First in a two-part series

Back in the early 1990s, when Kent Menser was the commander of Fort Meade and the attacks of Sept. 11, 2001, were still part of an unforeseeable future, there wasn't much heavy-duty security at the military base.

Local traffic regularly passed between Odenton and Laurel by way of Mapes Road, straight through the center of the installation.

Today, the base, located in Anne Arundel County just south of the Howard County line, is far more closed off, hidden behind a large fence with perimeter gates and security checkpoints.


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But as Menser recently put it in his latest, dual role as executive director of the Howard County BRAC Office and co-coordinator of the Fort Meade Regional Growth Management Committee, "the fence is not really a fence in many respects."

Indeed, while Fort Meade, which houses the National Security Agency, has never been more isolated from a security standpoint, its impact on the surrounding region has never been larger.

Especially since the 2005 Base Realignment and Closure Act came into effect and the federal government began shifting entire agencies to the 5,000-acre base, including the Defense Information Systems Agency and the Defense Media Activity headquarters, Fort Meade has become an economic engine that has helped the region — and Howard County — weather the nation's economic downturn.

"Clearly BRAC and Fort Meade have been not just a buffer in the downturn, but have been a real mecca of economic growth," said Morris Segall, president of SPG Trend Advisors, an economic and capital markets research and consulting firm in Baltimore that has kept an eye on the growth through sister company Sage Policy Group.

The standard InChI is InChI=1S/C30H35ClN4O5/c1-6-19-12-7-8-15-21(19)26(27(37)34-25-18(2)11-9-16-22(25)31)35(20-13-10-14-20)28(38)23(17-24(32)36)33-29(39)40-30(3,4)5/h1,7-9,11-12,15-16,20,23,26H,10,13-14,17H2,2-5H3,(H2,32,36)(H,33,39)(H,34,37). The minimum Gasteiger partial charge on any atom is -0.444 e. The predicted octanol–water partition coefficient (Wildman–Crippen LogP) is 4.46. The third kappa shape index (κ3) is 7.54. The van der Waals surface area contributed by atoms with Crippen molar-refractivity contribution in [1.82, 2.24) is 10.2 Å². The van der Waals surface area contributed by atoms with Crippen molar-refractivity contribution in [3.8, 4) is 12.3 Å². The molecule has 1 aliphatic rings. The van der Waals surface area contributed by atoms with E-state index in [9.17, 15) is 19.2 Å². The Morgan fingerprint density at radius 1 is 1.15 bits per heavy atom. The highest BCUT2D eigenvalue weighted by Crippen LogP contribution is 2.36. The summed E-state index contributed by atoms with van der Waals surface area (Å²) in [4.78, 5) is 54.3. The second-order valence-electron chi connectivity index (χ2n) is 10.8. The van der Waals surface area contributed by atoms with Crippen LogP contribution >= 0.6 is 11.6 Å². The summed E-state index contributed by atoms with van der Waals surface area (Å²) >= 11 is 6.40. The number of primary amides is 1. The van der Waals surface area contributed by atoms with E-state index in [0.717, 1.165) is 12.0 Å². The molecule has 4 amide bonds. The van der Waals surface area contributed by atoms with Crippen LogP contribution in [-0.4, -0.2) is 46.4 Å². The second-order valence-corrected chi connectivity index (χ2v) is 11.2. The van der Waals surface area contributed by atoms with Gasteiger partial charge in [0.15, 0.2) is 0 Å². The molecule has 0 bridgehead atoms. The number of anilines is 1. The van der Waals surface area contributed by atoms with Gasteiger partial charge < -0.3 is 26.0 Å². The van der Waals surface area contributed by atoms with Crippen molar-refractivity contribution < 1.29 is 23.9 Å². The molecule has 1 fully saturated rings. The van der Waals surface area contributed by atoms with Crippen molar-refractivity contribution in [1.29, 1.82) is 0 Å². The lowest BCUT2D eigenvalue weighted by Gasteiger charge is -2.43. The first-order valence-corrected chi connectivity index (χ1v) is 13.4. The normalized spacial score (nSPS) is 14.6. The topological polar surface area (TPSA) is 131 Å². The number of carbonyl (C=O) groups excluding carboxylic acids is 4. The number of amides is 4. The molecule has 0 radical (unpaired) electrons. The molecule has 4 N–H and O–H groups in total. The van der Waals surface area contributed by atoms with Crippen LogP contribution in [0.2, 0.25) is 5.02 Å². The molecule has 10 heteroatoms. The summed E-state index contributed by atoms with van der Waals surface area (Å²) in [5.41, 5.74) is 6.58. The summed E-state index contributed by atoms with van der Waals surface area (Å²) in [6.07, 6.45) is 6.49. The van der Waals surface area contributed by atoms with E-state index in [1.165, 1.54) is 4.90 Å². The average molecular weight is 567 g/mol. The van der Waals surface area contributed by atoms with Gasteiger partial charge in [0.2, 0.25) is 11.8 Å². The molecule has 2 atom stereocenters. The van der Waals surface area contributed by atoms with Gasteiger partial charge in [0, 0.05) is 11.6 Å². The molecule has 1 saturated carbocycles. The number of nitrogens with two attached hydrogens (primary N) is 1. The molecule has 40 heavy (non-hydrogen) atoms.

And, as the downturn drags on, the base's role is likely to continue to grow, Segall said.

"With the influx of workers, civilian contractors, over the next few years, jobs will be created, helping the entire Fort Meade area," he said.

By the numbers

Despite not being located in the county, the military installation is already the single largest employer of Howard County residents, with more than 10,000 employed, according to Menser, who moved from Fort Meade to Owen Brown with his wife, Arlene, in 1993, just after leaving his post at the base.

It has 98 partner agencies and tenants, Menser said, and directly or indirectly supports about 170,000 jobs in the region, including many defense contractors.

For every new job added through BRAC, more than two new contractor jobs off the base have typically been created at companies all around the region, Menser said. According to County Executive Ken Ulman, Howard County has already attracted more new defense contracting companies than any other jurisdiction in the region, a trend he expects to continue.

And while BRAC, which officially concluded in September, may have marked a turning point for the base, it represents just one part of the overall changes that are causing the base to expand, Menser and others said.

"We have never just kept BRAC in a bubble by itself," said Chad Jones, a Fort Meade spokesman. "BRAC was just one step in an overall transformation of the installation."

Since 2005, Fort Meade's workforce has expanded from 34,000 employees to 56,000 employees, with BRAC accounting for just 5,800 of the 22,000 new positions, Menser said.

While BRAC brought 1.3 million square feet of new space to the base, some estimates show that coming changes, including growth of the NSA-led Cyber Command headquarters, are expected to bring another 5.6 million square feet of new space, he said.

As an indicator of what that means in terms of the base's physical footprint, the base golf course has already lost many of its 36 holes and other amenities — the new DMA headquarters was built on the driving range — and probably will lose more in coming years, Jones said.

"As big as BRAC was, certainly infrastructure-wise Cyber is going to be bigger," he said.